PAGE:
How are intraocular tumors of the nonpigmented ciliary epithelium diagnosed?

Updated: Jun 25, 2020
  • Author: Andrew A Dahl, MD, FACS; Chief Editor: Hampton Roy, Sr, MD  more...
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Answer

Tumors of the nonpigmented ciliary epithelium

Medulloepithelioma, previously known as diktyoma, is an embryonic tumor that manifests in the first few years of life. These are solid or cystic lesions of the nonpigmented ciliary epithelium, which can extend into the anterior chamber and present with glaucoma, hyphema, and leukocoria.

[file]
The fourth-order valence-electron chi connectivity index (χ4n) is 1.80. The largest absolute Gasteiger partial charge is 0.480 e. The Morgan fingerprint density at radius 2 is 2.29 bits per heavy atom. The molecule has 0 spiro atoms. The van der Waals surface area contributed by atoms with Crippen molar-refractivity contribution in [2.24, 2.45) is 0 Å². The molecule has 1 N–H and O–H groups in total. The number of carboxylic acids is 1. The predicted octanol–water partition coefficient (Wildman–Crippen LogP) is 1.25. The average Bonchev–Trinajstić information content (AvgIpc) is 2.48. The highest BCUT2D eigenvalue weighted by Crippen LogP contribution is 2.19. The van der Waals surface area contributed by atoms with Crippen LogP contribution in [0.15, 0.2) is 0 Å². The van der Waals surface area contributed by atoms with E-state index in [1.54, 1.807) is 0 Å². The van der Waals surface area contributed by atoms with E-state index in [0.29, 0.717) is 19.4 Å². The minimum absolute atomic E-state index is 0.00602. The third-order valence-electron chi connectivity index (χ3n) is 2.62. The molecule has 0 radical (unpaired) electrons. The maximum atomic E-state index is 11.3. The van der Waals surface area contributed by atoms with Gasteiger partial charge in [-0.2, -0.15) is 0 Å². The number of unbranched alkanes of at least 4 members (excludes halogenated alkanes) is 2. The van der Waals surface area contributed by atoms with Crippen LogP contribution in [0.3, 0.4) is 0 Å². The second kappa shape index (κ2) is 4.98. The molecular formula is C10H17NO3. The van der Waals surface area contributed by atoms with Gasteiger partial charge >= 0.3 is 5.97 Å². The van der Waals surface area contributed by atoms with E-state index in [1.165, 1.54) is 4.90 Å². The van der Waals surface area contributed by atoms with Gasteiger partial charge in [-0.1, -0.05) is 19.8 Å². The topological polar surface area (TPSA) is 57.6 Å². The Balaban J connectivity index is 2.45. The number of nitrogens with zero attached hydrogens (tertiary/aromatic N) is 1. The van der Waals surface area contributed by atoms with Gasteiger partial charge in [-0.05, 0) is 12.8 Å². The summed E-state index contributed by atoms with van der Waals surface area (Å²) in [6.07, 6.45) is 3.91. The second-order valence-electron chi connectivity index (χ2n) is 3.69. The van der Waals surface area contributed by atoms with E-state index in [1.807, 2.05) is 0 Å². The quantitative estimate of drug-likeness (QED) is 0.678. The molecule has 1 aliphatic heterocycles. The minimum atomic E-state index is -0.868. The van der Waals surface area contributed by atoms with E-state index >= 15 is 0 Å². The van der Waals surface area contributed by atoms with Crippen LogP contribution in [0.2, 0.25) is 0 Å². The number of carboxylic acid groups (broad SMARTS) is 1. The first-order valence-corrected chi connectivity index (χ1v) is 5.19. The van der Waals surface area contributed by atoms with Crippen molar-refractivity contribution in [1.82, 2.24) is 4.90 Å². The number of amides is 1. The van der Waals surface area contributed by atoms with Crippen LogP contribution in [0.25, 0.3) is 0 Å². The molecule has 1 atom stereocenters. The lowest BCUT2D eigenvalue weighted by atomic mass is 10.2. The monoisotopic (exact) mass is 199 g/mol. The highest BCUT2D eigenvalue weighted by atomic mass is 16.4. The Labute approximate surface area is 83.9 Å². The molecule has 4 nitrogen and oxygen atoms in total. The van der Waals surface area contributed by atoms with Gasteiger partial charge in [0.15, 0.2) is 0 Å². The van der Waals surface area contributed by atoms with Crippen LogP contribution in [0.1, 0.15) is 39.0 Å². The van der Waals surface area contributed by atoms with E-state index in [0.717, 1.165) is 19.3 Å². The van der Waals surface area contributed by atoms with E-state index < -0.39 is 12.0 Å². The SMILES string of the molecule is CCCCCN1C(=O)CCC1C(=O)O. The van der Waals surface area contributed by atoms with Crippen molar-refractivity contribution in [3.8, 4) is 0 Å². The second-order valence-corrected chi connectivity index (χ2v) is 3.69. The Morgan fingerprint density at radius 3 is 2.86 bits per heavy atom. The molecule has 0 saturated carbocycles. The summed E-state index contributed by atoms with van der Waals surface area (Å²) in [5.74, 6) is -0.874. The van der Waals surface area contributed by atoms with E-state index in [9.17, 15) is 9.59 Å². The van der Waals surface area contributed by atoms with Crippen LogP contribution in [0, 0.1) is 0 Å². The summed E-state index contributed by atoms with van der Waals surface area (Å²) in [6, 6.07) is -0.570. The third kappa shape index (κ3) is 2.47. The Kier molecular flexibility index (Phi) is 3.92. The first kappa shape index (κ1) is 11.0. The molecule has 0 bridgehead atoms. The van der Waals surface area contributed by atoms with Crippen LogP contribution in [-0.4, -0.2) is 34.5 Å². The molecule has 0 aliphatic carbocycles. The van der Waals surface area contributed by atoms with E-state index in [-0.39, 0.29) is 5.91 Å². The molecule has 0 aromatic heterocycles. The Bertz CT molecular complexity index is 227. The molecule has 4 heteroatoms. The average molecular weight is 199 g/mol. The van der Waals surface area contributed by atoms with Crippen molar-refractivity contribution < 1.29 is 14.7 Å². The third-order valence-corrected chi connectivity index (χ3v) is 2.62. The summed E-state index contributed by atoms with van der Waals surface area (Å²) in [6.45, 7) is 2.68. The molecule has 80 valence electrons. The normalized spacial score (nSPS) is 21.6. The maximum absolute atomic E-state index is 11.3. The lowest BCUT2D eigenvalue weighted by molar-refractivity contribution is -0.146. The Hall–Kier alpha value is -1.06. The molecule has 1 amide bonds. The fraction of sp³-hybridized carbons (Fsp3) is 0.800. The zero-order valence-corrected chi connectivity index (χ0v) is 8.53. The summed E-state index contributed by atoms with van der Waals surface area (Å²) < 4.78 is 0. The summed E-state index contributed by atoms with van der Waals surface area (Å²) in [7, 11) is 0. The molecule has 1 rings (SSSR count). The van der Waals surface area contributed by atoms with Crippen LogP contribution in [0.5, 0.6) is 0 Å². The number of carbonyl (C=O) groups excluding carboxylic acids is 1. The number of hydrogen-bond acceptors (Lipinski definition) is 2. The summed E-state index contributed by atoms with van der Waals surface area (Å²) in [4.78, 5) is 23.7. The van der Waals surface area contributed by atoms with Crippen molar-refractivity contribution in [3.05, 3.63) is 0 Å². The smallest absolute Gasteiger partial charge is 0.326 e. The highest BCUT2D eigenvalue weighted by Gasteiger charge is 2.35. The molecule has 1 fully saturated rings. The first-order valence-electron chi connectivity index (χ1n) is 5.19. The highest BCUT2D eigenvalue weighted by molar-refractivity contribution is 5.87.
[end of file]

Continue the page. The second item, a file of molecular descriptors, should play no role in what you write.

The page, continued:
In a large series from the Armed Forces Institute of Pathology, 46% of these patients had glaucoma. Glaucoma results from iris neovascularization, direct invasion of the angle structures, hyphema, or tumor-induced angle closure.

Adenomas and adenocarcinomas of the ciliary epithelium rarely are associated with glaucoma. However, in such rare instances, the presentation and management are similar to ciliary body melanoma.


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